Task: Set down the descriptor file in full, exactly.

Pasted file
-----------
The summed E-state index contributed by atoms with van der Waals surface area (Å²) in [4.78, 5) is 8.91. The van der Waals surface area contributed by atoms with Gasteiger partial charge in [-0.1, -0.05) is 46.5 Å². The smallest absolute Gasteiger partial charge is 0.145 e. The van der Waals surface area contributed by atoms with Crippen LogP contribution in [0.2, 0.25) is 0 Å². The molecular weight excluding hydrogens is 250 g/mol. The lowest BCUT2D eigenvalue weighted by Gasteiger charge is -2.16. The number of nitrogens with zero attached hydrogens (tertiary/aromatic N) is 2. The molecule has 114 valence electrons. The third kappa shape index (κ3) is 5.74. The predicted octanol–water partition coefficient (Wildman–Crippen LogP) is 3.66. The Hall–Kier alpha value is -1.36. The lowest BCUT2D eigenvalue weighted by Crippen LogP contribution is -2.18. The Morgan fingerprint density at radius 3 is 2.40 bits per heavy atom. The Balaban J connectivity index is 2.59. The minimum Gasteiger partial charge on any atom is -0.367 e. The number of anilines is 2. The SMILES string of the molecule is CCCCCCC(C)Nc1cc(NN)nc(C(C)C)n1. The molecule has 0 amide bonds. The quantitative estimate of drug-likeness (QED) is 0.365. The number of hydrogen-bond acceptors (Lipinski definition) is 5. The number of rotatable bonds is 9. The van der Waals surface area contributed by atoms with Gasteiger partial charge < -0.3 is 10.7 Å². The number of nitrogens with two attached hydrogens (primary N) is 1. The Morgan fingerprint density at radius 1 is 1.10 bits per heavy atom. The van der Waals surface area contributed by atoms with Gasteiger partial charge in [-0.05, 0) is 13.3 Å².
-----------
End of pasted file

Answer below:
The summed E-state index contributed by atoms with van der Waals surface area (Å²) in [4.78, 5) is 8.91. The van der Waals surface area contributed by atoms with Gasteiger partial charge in [-0.1, -0.05) is 46.5 Å². The smallest absolute Gasteiger partial charge is 0.145 e. The van der Waals surface area contributed by atoms with Crippen LogP contribution in [0.2, 0.25) is 0 Å². The molecular weight excluding hydrogens is 250 g/mol. The lowest BCUT2D eigenvalue weighted by Gasteiger charge is -2.16. The number of nitrogens with zero attached hydrogens (tertiary/aromatic N) is 2. The molecule has 114 valence electrons. The third kappa shape index (κ3) is 5.74. The predicted octanol–water partition coefficient (Wildman–Crippen LogP) is 3.66. The Hall–Kier alpha value is -1.36. The lowest BCUT2D eigenvalue weighted by Crippen LogP contribution is -2.18. The Morgan fingerprint density at radius 3 is 2.40 bits per heavy atom. The Balaban J connectivity index is 2.59. The minimum Gasteiger partial charge on any atom is -0.367 e. The number of anilines is 2. The SMILES string of the molecule is CCCCCCC(C)Nc1cc(NN)nc(C(C)C)n1. The molecule has 0 amide bonds. The quantitative estimate of drug-likeness (QED) is 0.365. The number of hydrogen-bond acceptors (Lipinski definition) is 5. The number of rotatable bonds is 9. The van der Waals surface area contributed by atoms with Gasteiger partial charge < -0.3 is 10.7 Å². The number of nitrogens with two attached hydrogens (primary N) is 1. The Morgan fingerprint density at radius 1 is 1.10 bits per heavy atom. The van der Waals surface area contributed by atoms with Gasteiger partial charge in [-0.05, 0) is 13.3 Å².